Wary and elusive, the Bush Stone-curlew (Burhinus grallariu) of south-eastern Australia is a largely unseen dweller of treed farmland and woodland remnants.
Bush Stone-curlew (Debbie Reynolds)
Its eerie call, coming on dusk or during the night, its rather curious physical appearance, and its very elusiveness all contribute to the fascination this bird holds for many. On the plains of north-central and north-eastern Victoria occur the most substantial populations of this species in the State. They hold on to a precarious existence in a landscape very heavily modified for agriculture and populated with introduced predators.
There is much we don’t understand about the Bush Stone-curlew, both regarding its habits and its ecological requirements. But it is also true that we know enough about their needs that, with the requisite will, we can greatly assist them to be able to survive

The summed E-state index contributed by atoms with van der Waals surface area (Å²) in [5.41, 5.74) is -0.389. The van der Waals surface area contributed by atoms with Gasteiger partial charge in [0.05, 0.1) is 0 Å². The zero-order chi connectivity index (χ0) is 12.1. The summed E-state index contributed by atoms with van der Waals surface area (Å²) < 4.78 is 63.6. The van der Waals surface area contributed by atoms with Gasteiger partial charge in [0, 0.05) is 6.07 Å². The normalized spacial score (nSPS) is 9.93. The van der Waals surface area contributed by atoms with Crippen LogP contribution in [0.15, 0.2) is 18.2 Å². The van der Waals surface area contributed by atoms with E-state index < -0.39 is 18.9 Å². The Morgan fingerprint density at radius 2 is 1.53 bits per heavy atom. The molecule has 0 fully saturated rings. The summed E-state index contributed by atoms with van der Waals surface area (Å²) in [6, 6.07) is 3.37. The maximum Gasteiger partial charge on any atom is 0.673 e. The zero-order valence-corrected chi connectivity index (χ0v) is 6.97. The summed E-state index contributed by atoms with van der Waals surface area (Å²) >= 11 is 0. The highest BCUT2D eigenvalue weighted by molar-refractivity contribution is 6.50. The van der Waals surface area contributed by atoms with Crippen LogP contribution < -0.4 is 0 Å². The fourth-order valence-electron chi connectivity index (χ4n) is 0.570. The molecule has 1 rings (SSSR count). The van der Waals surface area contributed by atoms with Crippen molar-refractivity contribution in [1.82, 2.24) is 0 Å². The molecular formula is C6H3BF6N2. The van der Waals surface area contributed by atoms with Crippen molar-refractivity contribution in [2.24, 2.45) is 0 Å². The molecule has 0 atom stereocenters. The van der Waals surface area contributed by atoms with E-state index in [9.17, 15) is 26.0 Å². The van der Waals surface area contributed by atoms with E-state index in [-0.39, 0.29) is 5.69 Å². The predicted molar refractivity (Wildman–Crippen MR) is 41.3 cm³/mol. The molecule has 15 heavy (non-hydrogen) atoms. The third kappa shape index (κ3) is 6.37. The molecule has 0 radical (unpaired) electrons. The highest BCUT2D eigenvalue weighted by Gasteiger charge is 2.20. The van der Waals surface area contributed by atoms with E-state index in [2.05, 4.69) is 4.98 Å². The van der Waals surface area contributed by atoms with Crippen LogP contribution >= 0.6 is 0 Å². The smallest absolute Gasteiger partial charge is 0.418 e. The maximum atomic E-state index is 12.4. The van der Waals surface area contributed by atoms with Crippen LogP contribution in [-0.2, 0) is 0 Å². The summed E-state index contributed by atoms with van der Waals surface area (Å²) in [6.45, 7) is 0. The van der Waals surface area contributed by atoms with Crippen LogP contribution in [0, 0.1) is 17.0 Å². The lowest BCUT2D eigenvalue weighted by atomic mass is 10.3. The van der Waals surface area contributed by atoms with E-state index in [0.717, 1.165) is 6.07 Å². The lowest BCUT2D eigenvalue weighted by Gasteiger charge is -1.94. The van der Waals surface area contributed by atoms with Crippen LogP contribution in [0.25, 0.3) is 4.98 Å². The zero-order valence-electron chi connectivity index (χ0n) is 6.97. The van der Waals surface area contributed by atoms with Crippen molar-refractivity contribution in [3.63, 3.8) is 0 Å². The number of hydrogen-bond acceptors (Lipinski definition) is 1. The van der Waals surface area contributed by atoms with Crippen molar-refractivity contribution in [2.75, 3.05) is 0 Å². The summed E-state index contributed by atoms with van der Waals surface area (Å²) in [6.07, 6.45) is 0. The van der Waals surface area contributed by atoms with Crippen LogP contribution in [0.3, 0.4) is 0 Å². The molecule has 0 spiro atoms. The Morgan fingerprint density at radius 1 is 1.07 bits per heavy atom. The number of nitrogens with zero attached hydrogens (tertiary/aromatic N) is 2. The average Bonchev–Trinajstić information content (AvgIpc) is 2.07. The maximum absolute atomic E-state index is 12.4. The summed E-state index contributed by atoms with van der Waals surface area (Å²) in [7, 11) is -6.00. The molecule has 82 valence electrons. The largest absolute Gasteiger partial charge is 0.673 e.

and thrive in this landscape.
This book provides an overview of what we know about the Bush Stone-curlew: what it looks like, where it lives and what its habits are. This information comes in the form of both the more formal ‘scientific’ descriptions, as well as the observations, experiences and recollections directly gleaned from people living on the land.
The intention of this book is to raise the profile of the Bush Stone-curlew, and inform and inspire landholders to act to help ensure these birds continue to be part of our surrounding landscape.
Read on here.